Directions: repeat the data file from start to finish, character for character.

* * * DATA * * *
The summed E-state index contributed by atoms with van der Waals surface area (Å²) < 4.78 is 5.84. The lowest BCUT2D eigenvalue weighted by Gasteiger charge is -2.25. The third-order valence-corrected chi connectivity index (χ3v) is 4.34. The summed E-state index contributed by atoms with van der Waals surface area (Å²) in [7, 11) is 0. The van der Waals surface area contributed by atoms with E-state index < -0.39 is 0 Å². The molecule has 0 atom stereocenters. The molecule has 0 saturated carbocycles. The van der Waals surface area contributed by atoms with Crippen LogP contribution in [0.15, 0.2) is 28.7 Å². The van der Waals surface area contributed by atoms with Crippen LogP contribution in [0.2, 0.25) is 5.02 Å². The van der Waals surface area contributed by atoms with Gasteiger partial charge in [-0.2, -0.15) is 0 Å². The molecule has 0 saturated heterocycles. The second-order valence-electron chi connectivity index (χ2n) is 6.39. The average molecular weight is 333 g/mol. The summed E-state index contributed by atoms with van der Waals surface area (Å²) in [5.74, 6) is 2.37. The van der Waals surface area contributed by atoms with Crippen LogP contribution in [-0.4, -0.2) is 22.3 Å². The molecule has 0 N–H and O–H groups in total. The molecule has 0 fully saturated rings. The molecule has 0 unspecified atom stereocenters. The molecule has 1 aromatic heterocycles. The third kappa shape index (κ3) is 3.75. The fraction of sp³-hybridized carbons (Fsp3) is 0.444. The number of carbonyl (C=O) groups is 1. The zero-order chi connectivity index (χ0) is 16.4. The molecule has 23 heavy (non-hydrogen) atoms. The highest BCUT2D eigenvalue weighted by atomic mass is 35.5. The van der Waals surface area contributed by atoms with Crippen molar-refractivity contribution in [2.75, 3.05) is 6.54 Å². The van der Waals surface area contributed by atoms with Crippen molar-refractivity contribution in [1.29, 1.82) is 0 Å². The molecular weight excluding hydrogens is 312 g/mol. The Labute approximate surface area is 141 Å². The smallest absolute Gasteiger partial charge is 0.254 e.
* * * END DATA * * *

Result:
The summed E-state index contributed by atoms with van der Waals surface area (Å²) < 4.78 is 5.84. The lowest BCUT2D eigenvalue weighted by Gasteiger charge is -2.25. The third-order valence-corrected chi connectivity index (χ3v) is 4.34. The summed E-state index contributed by atoms with van der Waals surface area (Å²) in [7, 11) is 0. The van der Waals surface area contributed by atoms with E-state index < -0.39 is 0 Å². The molecule has 0 atom stereocenters. The molecule has 0 saturated carbocycles. The van der Waals surface area contributed by atoms with Crippen LogP contribution in [0.15, 0.2) is 28.7 Å². The van der Waals surface area contributed by atoms with Crippen LogP contribution in [0.2, 0.25) is 5.02 Å². The van der Waals surface area contributed by atoms with Gasteiger partial charge in [-0.2, -0.15) is 0 Å². The molecule has 0 saturated heterocycles. The second-order valence-electron chi connectivity index (χ2n) is 6.39. The average molecular weight is 333 g/mol. The summed E-state index contributed by atoms with van der Waals surface area (Å²) in [5.74, 6) is 2.37. The van der Waals surface area contributed by atoms with Crippen LogP contribution in [-0.4, -0.2) is 22.3 Å². The molecule has 0 N–H and O–H groups in total. The molecule has 0 fully saturated rings. The molecule has 0 unspecified atom stereocenters. The molecule has 1 aromatic heterocycles. The third kappa shape index (κ3) is 3.75. The fraction of sp³-hybridized carbons (Fsp3) is 0.444. The number of carbonyl (C=O) groups is 1. The zero-order chi connectivity index (χ0) is 16.4. The molecule has 23 heavy (non-hydrogen) atoms. The highest BCUT2D eigenvalue weighted by atomic mass is 35.5. The van der Waals surface area contributed by atoms with Crippen molar-refractivity contribution in [2.75, 3.05) is 6.54 Å². The van der Waals surface area contributed by atoms with Crippen molar-refractivity contribution in [1.29, 1.82) is 0 Å². The molecular weight excluding hydrogens is 312 g/mol. The Labute approximate surface area is 141 Å². The smallest absolute Gasteiger partial charge is 0.254 e.